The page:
<environment names="Development,Staging,Production">
        <link href="@BotDetect.Web.CaptchaUrls.Absolute.LayoutStyleSheetUrl"
              rel="stylesheet" type="text/css" />
  <⁄environment>
  }

If your View generates its own <head> section, you can add these declaration directly in View code. If you're using a Razor Layout and individual Views only generate main content, you can add them to the Razor Layout.

Even better, your layout can include a @RenderSection() – and then individual Views can add their required declarations there without affecting other Views.

Once all of these steps have been performed, the Captcha should be displayed when you open your form in a browser:

BotDetect CAPTCHA added to an ASP.NET form

If the Captcha image isn't being rendered properly, please check the BotDetect integration FAQ.

II. Check is the Visitor a Human in the Controller Action

Once the Captcha challenge is displayed on your View, the Controller code processing submissions can check if the Captcha was solved successfully and deny access to bots.

Captcha validation is encapsulated within an ActionFilterAttribute that can be added to actions accepting HtppVerbs.Post requests; the CaptchaValidationActionFilter attribute just needs to be passed the names of the Captcha instance and Captcha code textbox used. ASP.NET Session state must also be enabled before Captcha validation can work.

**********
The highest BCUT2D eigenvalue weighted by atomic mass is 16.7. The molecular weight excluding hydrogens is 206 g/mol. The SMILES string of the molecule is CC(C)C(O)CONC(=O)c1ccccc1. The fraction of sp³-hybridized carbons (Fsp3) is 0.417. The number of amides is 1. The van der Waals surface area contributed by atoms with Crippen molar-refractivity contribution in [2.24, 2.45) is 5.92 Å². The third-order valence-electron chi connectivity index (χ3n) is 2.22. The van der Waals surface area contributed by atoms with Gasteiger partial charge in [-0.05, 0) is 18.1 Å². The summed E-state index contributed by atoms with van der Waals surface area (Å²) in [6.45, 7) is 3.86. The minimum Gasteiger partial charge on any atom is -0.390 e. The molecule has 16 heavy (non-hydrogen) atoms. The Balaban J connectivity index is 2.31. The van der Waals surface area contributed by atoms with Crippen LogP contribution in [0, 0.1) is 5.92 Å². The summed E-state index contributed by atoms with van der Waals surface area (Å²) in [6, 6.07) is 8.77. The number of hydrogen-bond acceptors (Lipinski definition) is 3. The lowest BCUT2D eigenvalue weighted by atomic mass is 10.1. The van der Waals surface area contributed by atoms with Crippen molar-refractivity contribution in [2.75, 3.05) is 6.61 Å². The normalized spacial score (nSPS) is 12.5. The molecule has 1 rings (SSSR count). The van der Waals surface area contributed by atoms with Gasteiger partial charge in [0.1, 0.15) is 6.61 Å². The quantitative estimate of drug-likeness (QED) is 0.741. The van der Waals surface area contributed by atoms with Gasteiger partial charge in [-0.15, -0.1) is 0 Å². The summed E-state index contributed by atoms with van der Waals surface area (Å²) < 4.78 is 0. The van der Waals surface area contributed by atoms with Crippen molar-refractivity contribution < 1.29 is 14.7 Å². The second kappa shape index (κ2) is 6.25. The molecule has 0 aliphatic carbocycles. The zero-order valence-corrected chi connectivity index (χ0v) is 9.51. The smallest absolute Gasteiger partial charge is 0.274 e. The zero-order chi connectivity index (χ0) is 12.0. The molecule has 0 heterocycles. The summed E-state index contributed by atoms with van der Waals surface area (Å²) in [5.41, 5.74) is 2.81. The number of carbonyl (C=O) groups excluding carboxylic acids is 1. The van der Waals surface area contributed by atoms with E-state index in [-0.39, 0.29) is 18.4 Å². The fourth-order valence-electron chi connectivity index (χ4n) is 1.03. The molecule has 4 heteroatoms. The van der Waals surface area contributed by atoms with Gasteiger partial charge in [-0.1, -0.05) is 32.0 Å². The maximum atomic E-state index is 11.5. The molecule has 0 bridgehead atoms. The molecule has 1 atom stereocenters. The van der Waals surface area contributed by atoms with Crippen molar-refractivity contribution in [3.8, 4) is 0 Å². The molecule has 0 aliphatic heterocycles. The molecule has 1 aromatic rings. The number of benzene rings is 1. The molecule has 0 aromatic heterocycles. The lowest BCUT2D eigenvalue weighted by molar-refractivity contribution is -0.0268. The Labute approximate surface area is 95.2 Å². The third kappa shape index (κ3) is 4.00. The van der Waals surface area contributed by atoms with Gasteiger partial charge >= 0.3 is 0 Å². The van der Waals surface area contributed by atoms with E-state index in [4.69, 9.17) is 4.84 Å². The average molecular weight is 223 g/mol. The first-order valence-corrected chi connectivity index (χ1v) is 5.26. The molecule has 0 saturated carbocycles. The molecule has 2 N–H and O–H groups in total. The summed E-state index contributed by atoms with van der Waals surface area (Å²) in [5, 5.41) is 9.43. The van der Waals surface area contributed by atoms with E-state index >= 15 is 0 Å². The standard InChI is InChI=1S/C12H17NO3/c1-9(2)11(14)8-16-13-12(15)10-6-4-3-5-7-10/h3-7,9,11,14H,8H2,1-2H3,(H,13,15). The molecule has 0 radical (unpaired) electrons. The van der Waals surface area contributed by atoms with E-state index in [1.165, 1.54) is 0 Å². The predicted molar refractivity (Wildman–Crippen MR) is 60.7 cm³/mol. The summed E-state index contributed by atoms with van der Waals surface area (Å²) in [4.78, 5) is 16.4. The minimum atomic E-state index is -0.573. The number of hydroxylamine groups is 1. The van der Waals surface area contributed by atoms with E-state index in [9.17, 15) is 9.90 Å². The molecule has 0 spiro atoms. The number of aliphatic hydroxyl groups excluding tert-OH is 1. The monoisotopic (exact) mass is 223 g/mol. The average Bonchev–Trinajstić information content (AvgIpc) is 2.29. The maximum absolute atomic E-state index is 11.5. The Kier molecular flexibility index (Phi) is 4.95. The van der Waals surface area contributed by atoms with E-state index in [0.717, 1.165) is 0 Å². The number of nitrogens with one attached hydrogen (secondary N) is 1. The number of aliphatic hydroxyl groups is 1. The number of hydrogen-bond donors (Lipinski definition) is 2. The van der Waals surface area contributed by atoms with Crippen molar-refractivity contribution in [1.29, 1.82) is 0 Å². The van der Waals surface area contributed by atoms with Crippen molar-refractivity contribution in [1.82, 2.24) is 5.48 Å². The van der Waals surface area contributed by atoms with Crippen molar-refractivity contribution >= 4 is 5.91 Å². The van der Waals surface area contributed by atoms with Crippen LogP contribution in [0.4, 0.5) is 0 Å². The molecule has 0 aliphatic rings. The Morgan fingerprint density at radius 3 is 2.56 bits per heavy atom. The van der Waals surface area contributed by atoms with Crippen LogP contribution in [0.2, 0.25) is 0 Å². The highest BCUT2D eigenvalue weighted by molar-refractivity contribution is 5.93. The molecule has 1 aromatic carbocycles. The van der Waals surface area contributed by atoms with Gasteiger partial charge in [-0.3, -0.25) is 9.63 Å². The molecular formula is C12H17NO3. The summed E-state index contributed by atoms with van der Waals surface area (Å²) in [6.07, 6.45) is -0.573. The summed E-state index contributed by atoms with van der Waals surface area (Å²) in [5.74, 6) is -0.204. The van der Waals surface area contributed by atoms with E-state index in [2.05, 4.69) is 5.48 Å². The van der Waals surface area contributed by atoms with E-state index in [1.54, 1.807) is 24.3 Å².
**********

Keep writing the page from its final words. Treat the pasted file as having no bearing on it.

Mark the Protected Controller Action with the CaptchaValidationActionFilter Attribute

The CaptchaValidationActionFilter attribute takes three parameters:

  • Captcha code textbox name
  • MvcCaptcha instance name
  • the error message that will be displayed when Captcha validation fails

//
// POST: /ExampleController/ExampleAction

[HttpPost]
[AllowAnonymous]
[CaptchaValidationActionFilter("CaptchaCode", "ExampleCaptcha", "Incorrect CAPTCHA code!")]
public ActionResult ExampleAction(ExampleModel model)
{
    if (ModelState.IsValid)
    {    
    
        […]
        
        // You should call ResetCaptcha as demonstrated in the following example.
         MvcCaptcha.ResetCaptcha("ExampleCaptcha");

        […]
    

If everything has been configured correctly, the above ActionFilterAttribute will automatically add the appropriate ModelState error when Captcha validation fails, and checking ModelState validity will include the Captcha validation result.

III. Further CAPTCHA Customization and Options

BotDetect ASP.NET Captcha allows detailed customization of many Captcha properties, and you can read more about them in the BotDetect Captcha configuration How To.